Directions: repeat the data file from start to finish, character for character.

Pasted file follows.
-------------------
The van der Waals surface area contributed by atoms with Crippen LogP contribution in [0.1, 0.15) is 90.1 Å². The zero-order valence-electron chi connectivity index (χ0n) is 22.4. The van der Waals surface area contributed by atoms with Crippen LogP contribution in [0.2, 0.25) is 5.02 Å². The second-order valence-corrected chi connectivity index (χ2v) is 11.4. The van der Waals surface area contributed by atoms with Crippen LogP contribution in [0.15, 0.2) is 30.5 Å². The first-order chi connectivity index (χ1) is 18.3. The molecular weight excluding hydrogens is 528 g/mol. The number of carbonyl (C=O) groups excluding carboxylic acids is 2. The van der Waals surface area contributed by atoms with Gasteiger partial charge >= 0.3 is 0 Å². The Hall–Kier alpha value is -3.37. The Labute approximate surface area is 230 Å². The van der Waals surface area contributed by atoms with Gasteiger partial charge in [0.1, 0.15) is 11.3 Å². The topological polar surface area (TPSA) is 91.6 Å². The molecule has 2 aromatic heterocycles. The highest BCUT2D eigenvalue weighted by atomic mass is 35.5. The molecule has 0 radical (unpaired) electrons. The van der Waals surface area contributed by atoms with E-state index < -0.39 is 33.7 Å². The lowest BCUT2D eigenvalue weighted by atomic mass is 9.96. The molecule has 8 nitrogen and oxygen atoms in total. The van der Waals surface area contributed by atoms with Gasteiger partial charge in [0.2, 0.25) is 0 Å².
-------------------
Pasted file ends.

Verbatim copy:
The van der Waals surface area contributed by atoms with Crippen LogP contribution in [0.1, 0.15) is 90.1 Å². The zero-order valence-electron chi connectivity index (χ0n) is 22.4. The van der Waals surface area contributed by atoms with Crippen LogP contribution in [0.2, 0.25) is 5.02 Å². The second-order valence-corrected chi connectivity index (χ2v) is 11.4. The van der Waals surface area contributed by atoms with Crippen LogP contribution in [0.15, 0.2) is 30.5 Å². The first-order chi connectivity index (χ1) is 18.3. The molecular weight excluding hydrogens is 528 g/mol. The number of carbonyl (C=O) groups excluding carboxylic acids is 2. The van der Waals surface area contributed by atoms with Gasteiger partial charge >= 0.3 is 0 Å². The Hall–Kier alpha value is -3.37. The Labute approximate surface area is 230 Å². The van der Waals surface area contributed by atoms with Gasteiger partial charge in [0.1, 0.15) is 11.3 Å². The topological polar surface area (TPSA) is 91.6 Å². The molecule has 2 aromatic heterocycles. The highest BCUT2D eigenvalue weighted by atomic mass is 35.5. The molecule has 0 radical (unpaired) electrons. The van der Waals surface area contributed by atoms with E-state index < -0.39 is 33.7 Å². The lowest BCUT2D eigenvalue weighted by atomic mass is 9.96. The molecule has 8 nitrogen and oxygen atoms in total. The van der Waals surface area contributed by atoms with Gasteiger partial charge in [0.2, 0.25) is 0 Å².